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Emergency Shutdown Systems (ESD) are a fundamental part of the safety systems associated with oil and gas, utility and other hazardous processes. Associated with these systems are specific valves which are used to isolate and blowdown the processes. These are referred to as Shutdown (SDV) and Blowdown (BDV) Valves respectively. Under emergency situations it is critical that these valves operate correctly. Thus the engineering of the valves and their associated actuators is paramount in ensuring plant safety. They must meet the Fire Safe and Reliability criteria determined by IEC16508 and IEC16511. This Professional Certificate of Competency (PCC) covers the requirements in detail.
In addition, the course addresses Severe Service Valves and Wellhead Choke Valves. Severe Service Valves are required where the process can cause damage to conventional valves through erosion, high noise, cavitation, high vibration, possible mechanical damage to the valve trim, other components and the process equipment around the valve. These valves are generally specialist designs that overcome these issues by "smart" design.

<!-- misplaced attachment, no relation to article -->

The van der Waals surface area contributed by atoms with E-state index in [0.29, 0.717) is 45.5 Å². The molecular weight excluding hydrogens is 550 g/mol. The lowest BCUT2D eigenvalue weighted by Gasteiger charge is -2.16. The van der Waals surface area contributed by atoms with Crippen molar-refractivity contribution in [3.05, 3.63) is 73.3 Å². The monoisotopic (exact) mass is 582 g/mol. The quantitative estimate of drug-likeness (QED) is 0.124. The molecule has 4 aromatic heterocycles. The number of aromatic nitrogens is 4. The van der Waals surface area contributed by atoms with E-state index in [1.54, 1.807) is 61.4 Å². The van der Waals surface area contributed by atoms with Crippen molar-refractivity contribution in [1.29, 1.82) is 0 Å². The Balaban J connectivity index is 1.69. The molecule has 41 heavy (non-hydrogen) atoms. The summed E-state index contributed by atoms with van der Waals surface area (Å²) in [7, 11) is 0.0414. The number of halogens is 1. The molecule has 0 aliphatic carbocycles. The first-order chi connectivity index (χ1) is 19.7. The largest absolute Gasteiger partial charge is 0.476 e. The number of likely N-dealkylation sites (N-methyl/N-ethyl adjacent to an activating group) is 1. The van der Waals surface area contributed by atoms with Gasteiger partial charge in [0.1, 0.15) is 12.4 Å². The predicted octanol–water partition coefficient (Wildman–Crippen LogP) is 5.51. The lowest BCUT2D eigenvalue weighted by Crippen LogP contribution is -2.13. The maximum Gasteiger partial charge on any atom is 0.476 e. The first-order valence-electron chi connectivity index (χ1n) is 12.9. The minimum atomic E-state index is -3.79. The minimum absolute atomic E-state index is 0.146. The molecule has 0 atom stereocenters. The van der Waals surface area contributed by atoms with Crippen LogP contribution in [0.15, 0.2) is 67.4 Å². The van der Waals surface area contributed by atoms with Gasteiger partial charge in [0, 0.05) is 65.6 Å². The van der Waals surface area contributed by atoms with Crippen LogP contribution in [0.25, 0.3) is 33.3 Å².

Basic concepts of SDV/BDV valves and their use as part of an Emergency Shutdown System
The requirements of safety standards applicable to SDV/BDV valves – IEC16508 / IEC16511
SIL levels, failure rates, MTBF, hardware fault tolerance, avoiding systematic failures, failure to operate on demand, redundancy
Reliability requirements of SDV/BDV valves
Valve cycle times
Applicable codes and regulations
Definitions and terminology
Full bore ball valve
Reduced bore valve – Sizing considerations apply
Control valves (special considerations apply)
Linear versus rotary
Valve sizing considerations – liquid and gas
Maximum noise calculations
Material selection – Body, trim, seals, O-Rings, gaskets,